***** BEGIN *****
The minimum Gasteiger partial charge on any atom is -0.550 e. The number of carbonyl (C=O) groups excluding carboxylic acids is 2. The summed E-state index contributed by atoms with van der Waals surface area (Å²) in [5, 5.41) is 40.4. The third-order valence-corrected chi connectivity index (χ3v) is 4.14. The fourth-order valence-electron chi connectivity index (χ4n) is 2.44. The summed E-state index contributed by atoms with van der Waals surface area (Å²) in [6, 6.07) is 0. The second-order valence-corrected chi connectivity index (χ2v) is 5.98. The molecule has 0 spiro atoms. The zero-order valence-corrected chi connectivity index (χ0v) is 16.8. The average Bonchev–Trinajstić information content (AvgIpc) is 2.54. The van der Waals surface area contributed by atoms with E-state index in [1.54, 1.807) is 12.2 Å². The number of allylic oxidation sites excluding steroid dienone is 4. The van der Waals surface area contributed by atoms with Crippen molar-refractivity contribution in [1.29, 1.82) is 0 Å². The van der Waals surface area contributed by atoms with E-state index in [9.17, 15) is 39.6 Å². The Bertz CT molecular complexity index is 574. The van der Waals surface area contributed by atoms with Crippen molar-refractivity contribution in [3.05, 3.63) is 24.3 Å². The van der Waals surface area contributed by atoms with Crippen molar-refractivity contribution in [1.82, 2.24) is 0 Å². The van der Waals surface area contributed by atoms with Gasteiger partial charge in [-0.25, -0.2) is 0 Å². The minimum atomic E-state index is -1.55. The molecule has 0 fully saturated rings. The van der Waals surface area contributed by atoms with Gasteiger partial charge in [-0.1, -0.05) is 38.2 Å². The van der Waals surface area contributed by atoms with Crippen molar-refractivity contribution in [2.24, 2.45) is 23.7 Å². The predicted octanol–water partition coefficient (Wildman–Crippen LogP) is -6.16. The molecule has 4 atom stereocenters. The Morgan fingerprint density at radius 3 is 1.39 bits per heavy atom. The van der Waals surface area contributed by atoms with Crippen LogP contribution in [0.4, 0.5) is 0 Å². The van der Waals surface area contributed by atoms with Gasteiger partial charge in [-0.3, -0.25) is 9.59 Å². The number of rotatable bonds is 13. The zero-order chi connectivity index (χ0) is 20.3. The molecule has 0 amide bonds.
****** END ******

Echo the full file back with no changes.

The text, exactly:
The minimum Gasteiger partial charge on any atom is -0.550 e. The number of carbonyl (C=O) groups excluding carboxylic acids is 2. The summed E-state index contributed by atoms with van der Waals surface area (Å²) in [5, 5.41) is 40.4. The third-order valence-corrected chi connectivity index (χ3v) is 4.14. The fourth-order valence-electron chi connectivity index (χ4n) is 2.44. The summed E-state index contributed by atoms with van der Waals surface area (Å²) in [6, 6.07) is 0. The second-order valence-corrected chi connectivity index (χ2v) is 5.98. The molecule has 0 spiro atoms. The zero-order valence-corrected chi connectivity index (χ0v) is 16.8. The average Bonchev–Trinajstić information content (AvgIpc) is 2.54. The van der Waals surface area contributed by atoms with E-state index in [1.54, 1.807) is 12.2 Å². The number of allylic oxidation sites excluding steroid dienone is 4. The van der Waals surface area contributed by atoms with Crippen molar-refractivity contribution in [1.29, 1.82) is 0 Å². The van der Waals surface area contributed by atoms with E-state index in [9.17, 15) is 39.6 Å². The Bertz CT molecular complexity index is 574. The van der Waals surface area contributed by atoms with Crippen molar-refractivity contribution in [3.05, 3.63) is 24.3 Å². The van der Waals surface area contributed by atoms with Crippen molar-refractivity contribution in [1.82, 2.24) is 0 Å². The van der Waals surface area contributed by atoms with Gasteiger partial charge in [-0.25, -0.2) is 0 Å². The minimum atomic E-state index is -1.55. The molecule has 0 fully saturated rings. The van der Waals surface area contributed by atoms with Gasteiger partial charge in [-0.1, -0.05) is 38.2 Å². The van der Waals surface area contributed by atoms with Crippen molar-refractivity contribution in [2.24, 2.45) is 23.7 Å². The predicted octanol–water partition coefficient (Wildman–Crippen LogP) is -6.16. The molecule has 4 atom stereocenters. The Morgan fingerprint density at radius 3 is 1.39 bits per heavy atom. The van der Waals surface area contributed by atoms with Crippen LogP contribution in [0.4, 0.5) is 0 Å². The van der Waals surface area contributed by atoms with Gasteiger partial charge in [-0.3, -0.25) is 9.59 Å². The number of rotatable bonds is 13. The zero-order chi connectivity index (χ0) is 20.3. The molecule has 0 amide bonds.